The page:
While the world watched China’s launch of the world’s deepest diving manned submersible, three private teams are seeking to go even deeper (via The Atlantic).
The deepest section of the ocean floor is in the Mariana Trench southeast of Guam and the deepest point in the Mariana Trench is Challenger Deep at 35,797 feet. The pressure at that depth is about eight tons per square inch — like the weight of a double-decker bus balanced on a golf ball.
Richard Branson, James Cameron and entrepreneur Bruce Jones are competing to get to Challenger Deep. While the projects are intended simply as commercial ventures to a remote location, the technology unearthed in the development may help the U.S. to keep up with Russia and China’s efforts at mining the sea-floor.
This won’t be the first time humans have been to Challenger Deep — the U.S. Navy sent their submersible the Trieste — in 1960. This time the X Prize Foundation will award $10 million to the team that gets there first — again.
Richard Branson’s Virgin Oceanic
Photo: Virgin Oceanic
Designed to resemble deep ocean going fish and mammals the sub is 8,000 pounds of carbon fibre and titanium with a quartz dome.
Seating one person the vehicle is intended to operate for up to 24 hours at a depth of 37,000 feet. Once at the bottom of Challenger Depp, the ship’s wings will allow it to “fly” back to the surface.
Dropping at a rate of 350 feet per minute, and with a cruising speed of 2.2 knots, the back and forth trip will take about five hours.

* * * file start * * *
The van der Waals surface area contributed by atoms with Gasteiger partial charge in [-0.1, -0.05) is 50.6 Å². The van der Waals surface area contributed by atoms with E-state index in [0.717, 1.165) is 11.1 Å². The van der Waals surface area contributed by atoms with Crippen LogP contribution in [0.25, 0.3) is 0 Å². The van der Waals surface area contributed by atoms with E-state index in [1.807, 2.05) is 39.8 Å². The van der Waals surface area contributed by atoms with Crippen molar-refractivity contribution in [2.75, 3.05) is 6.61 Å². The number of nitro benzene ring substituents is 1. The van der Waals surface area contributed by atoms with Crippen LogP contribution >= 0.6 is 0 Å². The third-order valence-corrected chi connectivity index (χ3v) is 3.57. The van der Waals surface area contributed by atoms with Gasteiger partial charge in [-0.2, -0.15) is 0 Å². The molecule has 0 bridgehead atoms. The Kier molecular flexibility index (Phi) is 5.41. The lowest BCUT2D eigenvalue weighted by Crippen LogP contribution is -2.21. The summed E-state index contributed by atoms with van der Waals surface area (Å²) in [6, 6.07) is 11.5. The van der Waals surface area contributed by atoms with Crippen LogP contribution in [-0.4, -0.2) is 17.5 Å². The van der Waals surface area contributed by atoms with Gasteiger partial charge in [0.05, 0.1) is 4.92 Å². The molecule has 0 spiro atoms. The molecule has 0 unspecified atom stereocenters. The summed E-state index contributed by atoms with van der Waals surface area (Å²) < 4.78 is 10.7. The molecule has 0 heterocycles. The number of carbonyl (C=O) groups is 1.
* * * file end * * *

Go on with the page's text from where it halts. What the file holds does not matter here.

Jame’s Cameron’s Deep Challenge Team
Photo: wikipedia commons
With just rumours of some very elusive 2003 sketches, no image is available for the Titanic and Avatar director’s entry into the race.
While Cameron’s fascination with the deep is nothing new his desire to equip a state-of-the-art submersible with equally cutting edge 3D cameras, bionics, and optics is. The award winning director intends to film the Avatar sequel aboard the vessel and his vehicle has already passed the pressure tests required of its monumental descent.
Cameron’s sub has been commissioned out of Australia and word of its release is expected some time this year.
Bruce Jone’s Triton 36,000 Submarines
Photo: Triton 36,000
Named for the depths to which they will succumb, Bruce Jone’s 36,000 Triton subs are made of fibreglass, and glass only — no metal elements or hull penetrations — and seat up to three people.
Using the physical properties of glass whereby it gets stronger the greater the pressure upon it, the Triton will descend at 500 feet per minute and is protected from impact by acrylic sheets.
Jone’s is hoping to sell his subs for $15 million apiece to those wanting to charge others $250,000 for a ride to the bottom of the ocean.
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